Observing Operations | Reviews | Survey Management

Sloan Digital Sky Survey
Review of Observing Systems and Survey Operations

Spectroscopic Observers Program Overview
Scott Burles
April 13, 2000

Introduction

The Spectroscopic Observers Program, or SOP, provides the observers an interface to the spectroscopic systems and control of the SDSS telescope during spectroscopic observing. SOP is entirely dependent on IOP, and utilizes IOP commands to control the 4 cameras in the spectroscopic system. The SOP interface is entirely command line based, and resides in an "IOP" environment.

Goals:

  1. Control Spectrographs
  2. Communicate with Cameras
  3. Acquire Spectroscopic data
  4. Communicate with calibration lamps, screen
  5. Communicate with TCC
  6. Perform closed-loop guiding
  7. Digest plugMap file for guiding and QA
  8. Real-time feedback from guide images and science frames
  9. Output of report files and informative file headers

Successes:

  1. Full control of spectrograph mechanicals
  2. Control of 4 cameras, including rebinning.
  3. Routine data acquisition is complete.
  4. Lamps and screen communication set.
  5. Basic TCC communication
  6. Stable guiding with 2 - 11 coherent guide fibers
  7. Straightforward reading of plugMap files
  8. Automatic monitoring of guide images for feedback
  9. Correct log files and header entries are creates

Remaining Tasks:

  1. Graceful recovery from hangs and crashes:
    • Currently, all critical information is stored in current window.
    • Upon exiting, information is lost, and calibrations must begin anew. This can cost up to a 30 minutes to recover lost position.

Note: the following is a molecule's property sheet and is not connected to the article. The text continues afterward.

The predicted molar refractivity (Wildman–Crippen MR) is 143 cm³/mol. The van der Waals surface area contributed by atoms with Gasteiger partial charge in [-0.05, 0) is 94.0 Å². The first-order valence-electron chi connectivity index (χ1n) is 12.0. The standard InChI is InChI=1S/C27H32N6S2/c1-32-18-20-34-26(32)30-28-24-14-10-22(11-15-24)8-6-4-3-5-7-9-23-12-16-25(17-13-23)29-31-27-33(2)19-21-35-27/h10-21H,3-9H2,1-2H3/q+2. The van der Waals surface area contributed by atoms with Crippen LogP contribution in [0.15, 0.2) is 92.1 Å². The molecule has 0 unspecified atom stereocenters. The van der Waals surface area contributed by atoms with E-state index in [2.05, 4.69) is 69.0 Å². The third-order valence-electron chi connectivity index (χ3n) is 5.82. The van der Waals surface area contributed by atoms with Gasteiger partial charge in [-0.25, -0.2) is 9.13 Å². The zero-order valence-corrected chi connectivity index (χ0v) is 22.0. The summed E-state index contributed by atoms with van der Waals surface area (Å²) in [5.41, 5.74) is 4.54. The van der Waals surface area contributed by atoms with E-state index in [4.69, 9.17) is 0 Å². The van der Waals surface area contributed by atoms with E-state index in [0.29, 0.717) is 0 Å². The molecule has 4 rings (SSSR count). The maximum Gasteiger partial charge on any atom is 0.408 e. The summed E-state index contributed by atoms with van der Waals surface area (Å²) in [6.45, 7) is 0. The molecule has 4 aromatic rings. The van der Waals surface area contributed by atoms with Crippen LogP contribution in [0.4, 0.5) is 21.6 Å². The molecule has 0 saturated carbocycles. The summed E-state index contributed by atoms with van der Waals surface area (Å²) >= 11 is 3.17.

• Solution: Critical information must be stored on disk or crates, and with one command, the observers can recover the desired state.
  2. Lack of exposure control:
    • pause, restart, abort
    • Fifteen minute exposures are currently best not interrupted, even if no data is be obtained.
    • This uses an IOP command "goStare", and needs to be fixed at that level.
  3. Need to properly receive status from TCC
    • Many SOP tasks depend on completion of slews, offsets, focus and scale changes issued by the TCC. Currently, only predicted delays are used and which assume the previous action was completed. Instead, we should receive confirmation from the TCC that the desired action completed successfully.
  4. Quantitave feedback from:
    • Guide Images (exposure meter)
    • Science frames (SPECTRO-on-the-mountain)
    • Critical to decide whether data meets survey standards, and to alert observers to any problems which may arise in the data.
    • Scope, speed, and platform of feedback needs to be decided.
  5. Increase efficiency!
    • Auto-loading of fiber rotation angles (w/ index pins)
    • multiplexing of calibrations
    • Is the current spectroscopic paradigm optimal?
  6. Documentation
    • Documentation of operating and checkout procedures (on a yearly, run and nightly basis)
    • Documentation of procedures for recovery from failure
  7. Special flat-fielding algorithm to obtain near-uniform CCD coverage
    • "Rocking collimator flats"
    • Quality, repeatability, and necessity are unknown

Summary

SOP is in a state to be used for routine observing. Efficiency is severely compromised by the unfinished tasks. Hangs and crashes not only waste time, but even worse, the target tile (or sky coordinates) moves through and even out of the allotted hour angle window. QA, documentation, and repeatable tests of the spectroscopic system are required to ensure survey quality data, as well as uniform and consistent data over the course of the survey.   These tasks are currently being addressed with a target completion by the start of the summer shutdown.




Review of Observing Systems and Survey Operations
Apache Point Observatory
April 25-27, 2000

 
Submit comments and questions to the SDSS Helpdesk. Last updated 04/01/14